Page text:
For those who have been putting off getting “back in shape,” the concept of running as re-entry into the world of physical fitness can seem daunting.
But it shouldn’t be.
With the proper training and fitness apparel, even the most sedentary person can make the leap from sofa spud to runner. Follow these steps and you will quickly notice why running is one of the best easy cardio workouts at home to do.
The Correct Fitness Apparel
Running’s biggest asset is the need for minimal fitness equipment. That doesn’t mean, though, that you should just buy the cheapest shoes or even use the same shoes for cross-training or walking.
A good pair of properly-fitting running shoes is the single most important investment that any runner can make.
You should purchase your shoes at a runners’ specialty shop.
The employees in these stores are trained to assess your fitness level and goals, and, in many cases, watch your actual running technique to judge how your foot hits the ground.
For women, a quality sports bra and shirt or jersey is also essential, both to keep neck and back pain to a minimum and to wick moisture away from the skin, preventing irritation and rashes.
According to Underfit, synthetic fabrics and modal are the best ways to wick away sweat and prevent chafing.
Get Out There
The only way to start running is to get out there and run. This can be a challenge – especially when you’re first starting, so refer often to my motivation articles.
You should plan your schedule so that you have at least 30 minutes, two or three days a week, to devote to your training. This doesn’t mean you should try to run the whole time.
Start by splitting your running with periods of walking, whether that be a four-minute walk and a two-minute run, a one-minute walk and a one-minute run, or whatever feels most comfortable for you.
In fact, these type of HIIT intervals are ideal for many athletes. You need a workout customized to your needs and goals.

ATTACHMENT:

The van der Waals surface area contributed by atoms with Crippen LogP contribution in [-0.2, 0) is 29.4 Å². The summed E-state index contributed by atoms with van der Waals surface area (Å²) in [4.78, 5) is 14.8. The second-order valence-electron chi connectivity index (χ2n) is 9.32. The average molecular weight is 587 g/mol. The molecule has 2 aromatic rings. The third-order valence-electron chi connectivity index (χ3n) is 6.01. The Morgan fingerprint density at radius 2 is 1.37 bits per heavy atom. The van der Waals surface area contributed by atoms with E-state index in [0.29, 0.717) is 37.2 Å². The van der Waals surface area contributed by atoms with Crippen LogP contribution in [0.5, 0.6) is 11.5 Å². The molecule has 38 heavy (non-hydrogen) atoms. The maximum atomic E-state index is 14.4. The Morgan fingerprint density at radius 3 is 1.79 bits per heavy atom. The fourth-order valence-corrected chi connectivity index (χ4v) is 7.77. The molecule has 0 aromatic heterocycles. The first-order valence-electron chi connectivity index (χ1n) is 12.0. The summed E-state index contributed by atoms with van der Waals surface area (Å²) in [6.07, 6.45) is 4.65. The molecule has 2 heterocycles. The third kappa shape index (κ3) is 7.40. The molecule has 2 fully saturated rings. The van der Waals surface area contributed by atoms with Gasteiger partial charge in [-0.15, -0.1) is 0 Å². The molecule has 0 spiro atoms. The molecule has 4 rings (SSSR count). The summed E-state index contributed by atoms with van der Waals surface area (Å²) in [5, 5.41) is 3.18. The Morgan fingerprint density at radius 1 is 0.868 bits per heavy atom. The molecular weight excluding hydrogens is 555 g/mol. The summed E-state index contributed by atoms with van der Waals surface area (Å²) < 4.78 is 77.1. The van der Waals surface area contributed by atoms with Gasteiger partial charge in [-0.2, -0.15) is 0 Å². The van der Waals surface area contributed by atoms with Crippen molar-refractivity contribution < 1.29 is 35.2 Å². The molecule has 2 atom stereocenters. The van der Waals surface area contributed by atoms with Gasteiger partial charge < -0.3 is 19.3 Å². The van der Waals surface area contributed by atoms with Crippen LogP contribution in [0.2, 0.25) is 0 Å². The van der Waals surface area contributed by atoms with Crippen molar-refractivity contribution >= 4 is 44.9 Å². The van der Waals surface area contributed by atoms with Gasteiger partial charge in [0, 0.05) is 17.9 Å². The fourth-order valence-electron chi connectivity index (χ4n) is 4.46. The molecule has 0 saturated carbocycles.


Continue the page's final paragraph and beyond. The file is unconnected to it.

If you have trouble motivating yourself, you can try to use one of the best supplements for runners to improve your workout motivation!
What About Pain and Breathlessness?
As stated earlier, muscle soreness is to be expected when you embark on your running program.
Shin splints (defined by the American Medical Association as “pain along the inner edge of the shinbone”) are the most prevalent running injury, especially in new runners but also in seasoned fitness enthusiasts.
Shin splints are usually the result of overuse and/or shoes that do not fit properly. Impact sports like running can also wreak havoc on your joints.
Keep in mind that being tired is not the same as being injured; be mindful not to overdo it. Overuse of the muscles is the best way to incur fatigue-related injuries.
Also expect to be short of breath when you start. The best way to judge whether you’re going to fast it to see if you can talk. If you’re capable of carrying on a conversation while you run, your pace is about right.
You should try once or twice a week to complete a shorter run, but at a faster pace, making breathing a bit more exacting.
If you encounter “side stitches,” many fitness experts recommend bending at the waist and exhaling hard until the stitch subsides.
Keep hydrated, and avoid eating immediately before a run.
Also, you can wear a fitness tracker to measure your heart rate, which should help you understand your body more. For a better review of this concept, check out my HELO watch review.
Choosing between treadmill and pavement is the least of your concerns, since both have advantages.
New runners may feel more comfortable on a treadmill, since it has a padded running surface and therefore less impact is sustained than running on pavement.
It’s also a good option for fitness enthusiasts of all levels who find the weather to be uncooperative.
Just run, wherever and whenever you can.
To Hill or Not to Hill?
When you’re comfortable with the idea, incorporating hill running is an excellent way to burn more calories and enhance endurance. You need to calculate your target heart rate and track its change while running up hills.
According to Chron.com, “A quick way to calculate your MHR is to subtract your age from 220.
Then multiply that number by 0.5 and 0.8 to arrive at your target heart rate range. Climbing hills while walking, running or cycling is a sure way to increase your heart rate to a near-max intensity, or to the upper end of your target heart rate.”
Shorten your stride on the way up, pumping your arms forward. Coming downhill, let the pull of gravity work for you, bending forward as you go.
These tips will be helpful both to those who have been mostly sedentary and to fitness enthusiasts that would like to incorporate running into their routines.
Whether you want to train for a race (or even a marathon), burn calories and lose weight, or increase your overall physical fitness, becoming an avid runner is a worthwhile and very achievable goal.